ggplot(df1, aes(iq, grades, col = class)) +
geom_point(size = 3) + # change size and colour
labs(y = "Exam grades (0 to 100)", x = "Intelligence (IQ)") + # rename axes
scale_y_continuous(limits = c(0, 100), breaks = c(0, 20, 40, 60, 80, 100)) + # y axis limits/range (0, 100), break points
scale_x_continuous(limits = c(90, 130)) + # x axis limits/range
geom_smooth(method = 'lm', se = F) # fit linear regression line
```

`ggplot(df1, aes(iq, grades, col = class))`

specifies the data to plot `df1`

, x-axis `iq`

, y-axis `grades`

, and to give different colours to different groups `col = class`

, where `class`

refers to the grouping variable in the dataset.

What is the relationship between IQ and grades within each class now? What happened?!?

`shape`

to specify grouping variable```
ggplot(df1, aes(iq, grades, shape = class)) +
geom_point(size = 3) + # change size and colour
labs(y = "Exam grades (0 to 100)", x = "Intelligence (IQ)") + # rename axes
scale_y_continuous(limits = c(0, 100), breaks = c(0, 20, 40, 60, 80, 100)) + # y axis limits/range (0, 100), break points
scale_x_continuous(limits = c(90, 130)) + # x axis limits/range
geom_smooth(method = 'lm', se = F) # fit linear regression line
```

```
ggplot(df1, aes(iq, grades, col = class)) +
geom_point(size = 3) + # change size and colour
labs(y = "Exam grades (0 to 100)", x = "Intelligence (IQ)") + # rename axes
scale_y_continuous(limits = c(0, 100), breaks = c(0, 20, 40, 60, 80, 100)) + # y axis limits/range (0, 100), break points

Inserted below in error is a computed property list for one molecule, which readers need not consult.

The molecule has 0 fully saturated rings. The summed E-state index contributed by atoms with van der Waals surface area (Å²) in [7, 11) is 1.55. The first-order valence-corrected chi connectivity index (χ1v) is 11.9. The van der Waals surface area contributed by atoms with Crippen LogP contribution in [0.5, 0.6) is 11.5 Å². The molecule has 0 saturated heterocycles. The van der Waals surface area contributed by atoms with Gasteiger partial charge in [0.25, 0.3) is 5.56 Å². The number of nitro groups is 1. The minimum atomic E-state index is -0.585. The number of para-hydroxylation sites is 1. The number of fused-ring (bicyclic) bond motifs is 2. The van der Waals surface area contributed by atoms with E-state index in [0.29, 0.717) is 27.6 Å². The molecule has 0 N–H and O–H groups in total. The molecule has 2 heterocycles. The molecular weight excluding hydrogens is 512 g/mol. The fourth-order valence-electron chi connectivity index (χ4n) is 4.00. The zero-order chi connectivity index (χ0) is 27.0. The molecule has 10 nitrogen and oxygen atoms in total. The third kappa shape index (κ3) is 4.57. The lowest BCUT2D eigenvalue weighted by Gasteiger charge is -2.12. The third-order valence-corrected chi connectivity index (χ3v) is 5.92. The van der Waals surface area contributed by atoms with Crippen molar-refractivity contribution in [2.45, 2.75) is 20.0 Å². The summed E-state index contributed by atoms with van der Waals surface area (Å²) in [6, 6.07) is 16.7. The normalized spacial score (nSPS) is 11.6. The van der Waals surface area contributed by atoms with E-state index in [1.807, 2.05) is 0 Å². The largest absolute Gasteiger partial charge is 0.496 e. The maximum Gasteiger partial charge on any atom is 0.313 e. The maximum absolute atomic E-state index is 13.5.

scale_x_continuous(limits = c(90, 130)) + # x axis limits/range
geom_smooth(method = 'lm', se = F, aes(group = 1)) # fit linear regression line
```

```
plot2 <- ggplot(df1, aes(iq, grades, col = class)) +
geom_point(size = 3) + # change size and colour
labs(y = "Exam grades (0 to 100)", x = "Intelligence (IQ)") + # rename axes
scale_y_continuous(limits = c(0, 100), breaks = c(0, 20, 40, 60, 80, 100)) + # y axis limits/range (0, 100), break points
scale_x_continuous(limits = c(90, 130)) + # x axis limits/range
geom_smooth(method = 'lm', se = F) + # fit linear regression line
geom_smooth(method = 'lm', se = F, aes(group = 1))
plot2
```

Simpson’s paradox: Negative overall relationship, but positive relationship within each class.

Histogram

```
ggplot(df1, aes(iq)) +
geom_histogram()
```

Specifying binwidth

```
ggplot(df1, aes(iq)) +
geom_histogram(binwidth = 5)
```

Density plot

```
ggplot(df1, aes(iq)) +
geom_density()
```

Boxplot for each class

```
ggplot(df1, aes(class, grades)) +
geom_boxplot()
```

Violinplot for each class

```
ggplot(df1, aes(class, grades)) +
geom_violin()
```

Layering and colouring plots

```
ggplot(df1, aes(class, grades, col = class)) +
geom_violin() +
geom_boxplot() +
geom_point()
```

`geom_quasirandom()`

An alternative that I prefer more than both boxplots and violin plots: `geom_quasirandom()`

from the `ggbeeswarm`

package. See here for more information.

`geom_quasirandom()`

extends `geom_point()`

by showing the distribution information at the same time. It basically combines all the good things in `geom_boxplot`

, `geom_violin`

, `geom_point`